Captured by the British and later released, a dying Richard Stockton penned his last will and testament to his children, which became a living testimony to his faith in God.
He extolled the greatness of God and His divinity and the completeness of the redemption purchased by Jesus Christ. He encouraged his children to a habitual virtuous life, living by faith. He charged his children to exhibit the fear of God, which he viewed as the beginning of wisdom, and that “all occasions of vice and immorality is injurious either immediately or consequentially—even in this life” (p. 28).
Francis Hopkinson was a church music director, a choir leader and editor of one of the first hymnals printed in America. He set all 150 psalms to music.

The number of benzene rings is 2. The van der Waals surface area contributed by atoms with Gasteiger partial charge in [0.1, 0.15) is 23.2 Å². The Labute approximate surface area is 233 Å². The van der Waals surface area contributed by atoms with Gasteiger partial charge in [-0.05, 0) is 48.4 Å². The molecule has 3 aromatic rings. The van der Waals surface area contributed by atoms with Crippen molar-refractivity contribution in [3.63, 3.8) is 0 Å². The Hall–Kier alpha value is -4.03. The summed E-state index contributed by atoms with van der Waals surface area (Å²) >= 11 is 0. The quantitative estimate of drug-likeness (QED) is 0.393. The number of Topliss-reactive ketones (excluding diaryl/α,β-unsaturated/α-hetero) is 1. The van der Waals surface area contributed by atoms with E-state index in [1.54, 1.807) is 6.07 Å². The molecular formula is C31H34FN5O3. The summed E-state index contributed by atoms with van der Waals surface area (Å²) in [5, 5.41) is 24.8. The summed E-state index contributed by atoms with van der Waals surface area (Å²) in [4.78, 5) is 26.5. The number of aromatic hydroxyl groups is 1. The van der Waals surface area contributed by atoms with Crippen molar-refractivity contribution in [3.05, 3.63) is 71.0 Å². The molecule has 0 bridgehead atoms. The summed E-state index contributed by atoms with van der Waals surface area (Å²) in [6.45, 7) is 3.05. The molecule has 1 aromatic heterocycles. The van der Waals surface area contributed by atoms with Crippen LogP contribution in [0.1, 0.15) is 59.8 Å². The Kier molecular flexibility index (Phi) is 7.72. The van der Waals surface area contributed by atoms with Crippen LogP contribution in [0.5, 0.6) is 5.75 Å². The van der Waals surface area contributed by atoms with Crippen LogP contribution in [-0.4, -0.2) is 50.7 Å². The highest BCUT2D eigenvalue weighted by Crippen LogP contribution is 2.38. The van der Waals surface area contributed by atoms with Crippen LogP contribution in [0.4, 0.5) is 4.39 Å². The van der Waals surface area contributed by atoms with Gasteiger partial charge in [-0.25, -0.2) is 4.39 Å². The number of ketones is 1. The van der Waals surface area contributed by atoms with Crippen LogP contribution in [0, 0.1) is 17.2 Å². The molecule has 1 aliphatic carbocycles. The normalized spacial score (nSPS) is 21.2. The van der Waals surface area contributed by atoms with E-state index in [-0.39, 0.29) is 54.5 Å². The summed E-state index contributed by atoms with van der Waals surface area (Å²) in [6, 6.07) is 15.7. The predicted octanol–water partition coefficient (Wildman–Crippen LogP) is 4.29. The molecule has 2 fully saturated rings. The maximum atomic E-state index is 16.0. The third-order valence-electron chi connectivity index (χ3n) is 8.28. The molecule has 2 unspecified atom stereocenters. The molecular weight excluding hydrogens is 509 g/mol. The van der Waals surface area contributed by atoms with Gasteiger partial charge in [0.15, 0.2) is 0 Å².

John Hancock, whose large signature on the Declaration of Independence is now a byword for fidelity, loyalty, courage and commitment, served as a president of Congress during the Revolution and later as governor of Massachusetts.
As governor, on October 15, 1791, Hancock issued a proclamation for prayer, asking especially “that universal happiness may be established in the world; [and] that all may bow to the scepter of our Lord Jesus Christ, and the whole earth be filled with His glory” (p. 30). Hancock issued other evangelical proclamations to honor God.
Samuel Adams has been called “the Father of the American Revolution.” As governor of Massachusetts, he also issued strong proclamations, one of which closed with a request to pray “that the peaceful and glorious reign of our Divine Redeemer may be known and enjoyed throughout the whole family of mankind” (p. 31).